Kostmann syndrome is a condition also known as severe congenital neutropenia. It has multiple genetic etiologies, the earliest described being autosomal recessive. Patients present with severe infections early in life.
Kostmann syndrome (KS) is named after Rolf Kostmann, who reported a condition he described as infantile agranulocytosis in 1956 and it was later termed as KS . The ailment that Kostmann described is autosomal recessive. Since then, it has been discovered that KS is a genetically heterogeneous set of disease conditions, and thus the more commonly used term is severe congenital neutropenia (SCN). Modes of inheritance include autosomal dominant, autosomal recessive, X-linked, and a number of cases are sporadic. It is a rare disorder that affects both males and females in equal proportions.
Gene mutations include the gene encoding neutrophil elastase (ELA2) (the most frequent cause of SCN), colony stimulating factor 3 receptor (CSF3R) gene, and the HS1-associated protein X1 (HAX1) gene (responsible for autosomal recessive KS)  . The same genes can be affected by different mutations, hence the varying presentation and treatment outcomes .
Affected individuals suffer from a wide range of opportunistic infections at a young age, ranging from minor infections to fatal illness. Examples include gingivitis, otitis media, upper respiratory tract infections, liver abscesses, various skin infections, omphalitis, and fever. Many of these infections are bacterial, although other organisms have been identified, such as fungi. The most common bacteria cultured are the Streptococcus and Staphylococcus species.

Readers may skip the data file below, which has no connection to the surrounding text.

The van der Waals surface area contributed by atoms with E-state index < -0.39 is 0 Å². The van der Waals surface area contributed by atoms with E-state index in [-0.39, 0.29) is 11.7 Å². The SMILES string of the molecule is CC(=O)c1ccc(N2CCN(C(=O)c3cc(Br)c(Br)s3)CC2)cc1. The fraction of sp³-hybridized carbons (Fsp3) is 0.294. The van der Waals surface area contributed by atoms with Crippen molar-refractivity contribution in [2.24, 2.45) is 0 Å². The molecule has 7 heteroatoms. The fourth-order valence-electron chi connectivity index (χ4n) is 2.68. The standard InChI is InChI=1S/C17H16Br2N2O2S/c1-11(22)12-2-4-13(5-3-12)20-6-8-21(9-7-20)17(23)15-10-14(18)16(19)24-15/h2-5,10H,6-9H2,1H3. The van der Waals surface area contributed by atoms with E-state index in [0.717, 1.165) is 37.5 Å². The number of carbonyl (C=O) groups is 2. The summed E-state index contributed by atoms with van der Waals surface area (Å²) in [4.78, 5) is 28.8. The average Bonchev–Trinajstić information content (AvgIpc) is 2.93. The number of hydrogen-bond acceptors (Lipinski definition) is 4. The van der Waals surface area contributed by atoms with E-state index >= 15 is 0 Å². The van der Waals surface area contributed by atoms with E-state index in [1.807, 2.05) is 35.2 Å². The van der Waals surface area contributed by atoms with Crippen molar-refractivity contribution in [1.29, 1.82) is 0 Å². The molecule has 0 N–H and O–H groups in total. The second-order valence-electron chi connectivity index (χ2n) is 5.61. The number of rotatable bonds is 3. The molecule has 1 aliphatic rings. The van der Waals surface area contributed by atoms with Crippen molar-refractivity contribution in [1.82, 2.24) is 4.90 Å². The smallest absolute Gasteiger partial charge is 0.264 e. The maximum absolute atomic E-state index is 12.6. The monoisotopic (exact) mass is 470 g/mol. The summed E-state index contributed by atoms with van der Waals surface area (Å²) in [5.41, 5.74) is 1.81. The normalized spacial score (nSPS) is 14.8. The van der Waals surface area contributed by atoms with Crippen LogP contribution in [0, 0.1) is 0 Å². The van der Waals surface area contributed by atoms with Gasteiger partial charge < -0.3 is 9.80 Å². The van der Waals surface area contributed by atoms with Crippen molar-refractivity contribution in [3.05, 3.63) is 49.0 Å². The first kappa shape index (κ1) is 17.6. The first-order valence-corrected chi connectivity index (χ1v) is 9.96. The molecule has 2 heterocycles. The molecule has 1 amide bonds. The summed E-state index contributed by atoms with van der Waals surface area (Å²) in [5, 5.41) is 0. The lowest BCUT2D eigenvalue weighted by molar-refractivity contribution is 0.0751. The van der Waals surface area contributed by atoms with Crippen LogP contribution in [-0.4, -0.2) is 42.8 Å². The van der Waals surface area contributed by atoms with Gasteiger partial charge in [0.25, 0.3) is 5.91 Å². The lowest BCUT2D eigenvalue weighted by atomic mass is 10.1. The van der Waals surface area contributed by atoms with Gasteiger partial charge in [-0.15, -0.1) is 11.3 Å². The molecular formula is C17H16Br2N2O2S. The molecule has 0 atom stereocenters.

Congenital neutropenias represent a group of disorders, usually characterized by a low neutrophil count. Other features may be present, to varying degrees, depending on the genetic origin of the illness. SCN often involves failure of neutrophils to reach maturation in the bone marrow as well  . The autosomal recessive form of KS is characterized by a more marked neutropenia than the other variants . KS may be present as a part of another disorder, such as Fanconi pancytopenic syndrome or Chediak-Higashi syndrome.
A long-term complication of KS is the higher incidence of myelodysplastic syndrome (MDS) and leukemia (acute myeloid leukemia in particular), among those affected  . The prognosis is often poor. Furthermore, the mutation in the HAX1 gene is associated with neurological impairment, manifesting as epilepsy, as well as cognitive and developmental delay .
The diagnosis of Kostmann syndrome is made when blood results drawn from successive differential counts, reveal an absolute neutrophil count (ANC) below 500 cells per microliter. Bone marrow analysis showing numerous immature promyelocytes also supports the diagnosis   . Furthermore, the bone marrow biopsy may show decreased cellularity and is important in ruling out possible malignancies . Autosomal recessive KS, as described by Kostmann, has a neutrophil count less than 200 cells per microliter  .
Other features that might be present in the full blood count are anemia, in addition to elevated levels of platelets, monocytes, and eosinophils. The total white cell count remains within the average range, while the immunoglobulin G (IgG) is high. Other chemical parameters are usually normal, and patients respond normally to vaccinations. However, antinuclear antibodies (ANA) may be high if the underlying cause is autoimmune.
Genetic testing may also be conducted, in order to delineate the specific genetic mutation. Imaging modalities are sometimes used, and these include: